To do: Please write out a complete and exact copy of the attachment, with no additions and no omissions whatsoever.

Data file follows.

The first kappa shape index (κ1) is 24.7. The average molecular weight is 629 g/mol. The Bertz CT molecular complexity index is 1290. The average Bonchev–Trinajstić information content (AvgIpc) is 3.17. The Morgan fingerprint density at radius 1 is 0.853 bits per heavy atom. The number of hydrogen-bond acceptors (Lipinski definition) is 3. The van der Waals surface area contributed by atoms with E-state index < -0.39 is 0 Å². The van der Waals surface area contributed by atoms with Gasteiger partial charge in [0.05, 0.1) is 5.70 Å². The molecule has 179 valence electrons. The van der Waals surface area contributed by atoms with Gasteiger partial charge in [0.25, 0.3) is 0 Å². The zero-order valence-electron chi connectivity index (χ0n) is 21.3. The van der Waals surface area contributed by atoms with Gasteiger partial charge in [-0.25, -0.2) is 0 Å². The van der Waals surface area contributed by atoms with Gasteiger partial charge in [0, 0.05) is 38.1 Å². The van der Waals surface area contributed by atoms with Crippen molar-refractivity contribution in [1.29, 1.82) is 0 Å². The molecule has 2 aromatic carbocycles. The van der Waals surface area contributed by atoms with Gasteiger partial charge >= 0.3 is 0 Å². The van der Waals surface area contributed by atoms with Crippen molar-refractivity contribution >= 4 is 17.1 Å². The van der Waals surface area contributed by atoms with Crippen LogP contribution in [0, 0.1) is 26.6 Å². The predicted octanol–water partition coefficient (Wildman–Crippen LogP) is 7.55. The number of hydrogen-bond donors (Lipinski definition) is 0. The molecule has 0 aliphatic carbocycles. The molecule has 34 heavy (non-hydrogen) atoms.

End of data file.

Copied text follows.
The first kappa shape index (κ1) is 24.7. The average molecular weight is 629 g/mol. The Bertz CT molecular complexity index is 1290. The average Bonchev–Trinajstić information content (AvgIpc) is 3.17. The Morgan fingerprint density at radius 1 is 0.853 bits per heavy atom. The number of hydrogen-bond acceptors (Lipinski definition) is 3. The van der Waals surface area contributed by atoms with E-state index < -0.39 is 0 Å². The van der Waals surface area contributed by atoms with Gasteiger partial charge in [0.05, 0.1) is 5.70 Å². The molecule has 179 valence electrons. The van der Waals surface area contributed by atoms with Gasteiger partial charge in [0.25, 0.3) is 0 Å². The zero-order valence-electron chi connectivity index (χ0n) is 21.3. The van der Waals surface area contributed by atoms with Gasteiger partial charge in [-0.25, -0.2) is 0 Å². The van der Waals surface area contributed by atoms with Gasteiger partial charge in [0, 0.05) is 38.1 Å². The van der Waals surface area contributed by atoms with Crippen molar-refractivity contribution in [1.29, 1.82) is 0 Å². The molecule has 2 aromatic carbocycles. The van der Waals surface area contributed by atoms with Gasteiger partial charge >= 0.3 is 0 Å². The van der Waals surface area contributed by atoms with Crippen molar-refractivity contribution >= 4 is 17.1 Å². The van der Waals surface area contributed by atoms with Crippen LogP contribution in [0, 0.1) is 26.6 Å². The predicted octanol–water partition coefficient (Wildman–Crippen LogP) is 7.55. The number of hydrogen-bond donors (Lipinski definition) is 0. The molecule has 0 aliphatic carbocycles. The molecule has 34 heavy (non-hydrogen) atoms.